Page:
6. Yeah, you guys are echoing the same thoughts I've had. Hugo should've at least had a bookshelf or something you could peruse; a way within the game to find the answer. Random outside knowledge that you either have or you don't is no fun when it's a barrier.

      I haven't played it since I was a teenager, but I thought Conquests of Camelot had something similar. One of the challenges had you solving riddles. You could go on if you were unable to solve the riddles, but you couldn't get the best ending. That was especially tough because you couldn't Google nor could you find riddles in a reference book/encyclopedia.

      Another question, was Hugo even released in Europe in 1990? The author might've been targeting an American audience and never expected a Jester's Cap in Australia to be playing it 23 years later! :)

      But yes, I love pop culture references in my adventure games except when they bar the way forward.

    7. But those riddles in Camelot are much easier and more gratifying to solve, because they reference mundane, common things that everybody knows (and make sense in a medieval setting). There's also a similar moment in Conquests of the Longbow.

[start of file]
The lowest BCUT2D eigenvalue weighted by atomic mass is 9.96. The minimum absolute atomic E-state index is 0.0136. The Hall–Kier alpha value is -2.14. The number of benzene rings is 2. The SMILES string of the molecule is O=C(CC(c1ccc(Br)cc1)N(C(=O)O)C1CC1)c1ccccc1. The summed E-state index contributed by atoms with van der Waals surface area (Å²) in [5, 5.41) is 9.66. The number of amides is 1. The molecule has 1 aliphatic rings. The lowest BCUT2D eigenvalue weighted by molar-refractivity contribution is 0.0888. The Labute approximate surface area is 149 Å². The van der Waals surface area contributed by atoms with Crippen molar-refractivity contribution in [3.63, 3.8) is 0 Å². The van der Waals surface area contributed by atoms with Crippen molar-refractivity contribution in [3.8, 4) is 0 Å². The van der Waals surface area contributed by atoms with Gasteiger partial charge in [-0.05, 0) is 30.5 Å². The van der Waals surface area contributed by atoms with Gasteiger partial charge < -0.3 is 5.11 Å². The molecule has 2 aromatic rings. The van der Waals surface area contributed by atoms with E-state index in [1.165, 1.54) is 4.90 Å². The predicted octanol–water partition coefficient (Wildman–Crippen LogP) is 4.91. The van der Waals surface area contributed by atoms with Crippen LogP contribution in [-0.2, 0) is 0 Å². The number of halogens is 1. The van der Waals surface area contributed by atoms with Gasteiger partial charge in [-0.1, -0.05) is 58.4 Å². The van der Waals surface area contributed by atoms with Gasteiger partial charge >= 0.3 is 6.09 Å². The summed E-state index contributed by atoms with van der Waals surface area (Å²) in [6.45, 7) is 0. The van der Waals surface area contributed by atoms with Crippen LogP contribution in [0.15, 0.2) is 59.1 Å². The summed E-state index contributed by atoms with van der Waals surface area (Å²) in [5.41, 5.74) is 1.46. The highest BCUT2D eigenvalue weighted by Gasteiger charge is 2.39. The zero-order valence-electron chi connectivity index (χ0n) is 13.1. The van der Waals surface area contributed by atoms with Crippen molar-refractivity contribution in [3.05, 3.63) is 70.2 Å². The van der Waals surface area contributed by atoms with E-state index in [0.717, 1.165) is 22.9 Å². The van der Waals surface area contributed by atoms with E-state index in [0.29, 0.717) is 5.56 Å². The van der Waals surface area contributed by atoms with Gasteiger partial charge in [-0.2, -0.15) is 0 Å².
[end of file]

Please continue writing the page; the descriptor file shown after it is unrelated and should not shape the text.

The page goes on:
8. Actually, taking look at the list of possible riddles in Camelot, there's one in particular that seemed a bit out of place in a medieval setting (I'll ROT13 this, because Trickster hasn't got there yet). Evqqyr vf "Yvtugre guna jung V nz znqr bs, Zber bs zr vf uvqqra Guna vf frra" naq gur nafjre vf vproret. Rira vs vproretf jrer n pbzzba fvtug va zrqvriny Ratynaq, V fbzrubj qbhog gung crbcyr xarj zbfg bs na vproret vf npghnyyl uvqqra haqre jngre.

    9. Well, I don't play adventure games much, but thinking about it I don't like trivia problems:

      1) They are either trivial or impossible. Think about it; Either you know the answer, can google it or you are done and don't have a way to go on. There isn't an in-between way where there is a clever way for you to figure it out. This is sort of like a lot of bio and the multiple choice sections of history tests: You either know it or you don't. I prefer good chemistry, physics and computer science type tests; You may not know it, but there are clues you can use to figure it out, or at least get part marks.

      2) They break immersions in most cases. Why is there someone asking me these things? This goes double if it is trivia in a world that isn't normal earth, say a fantasy game.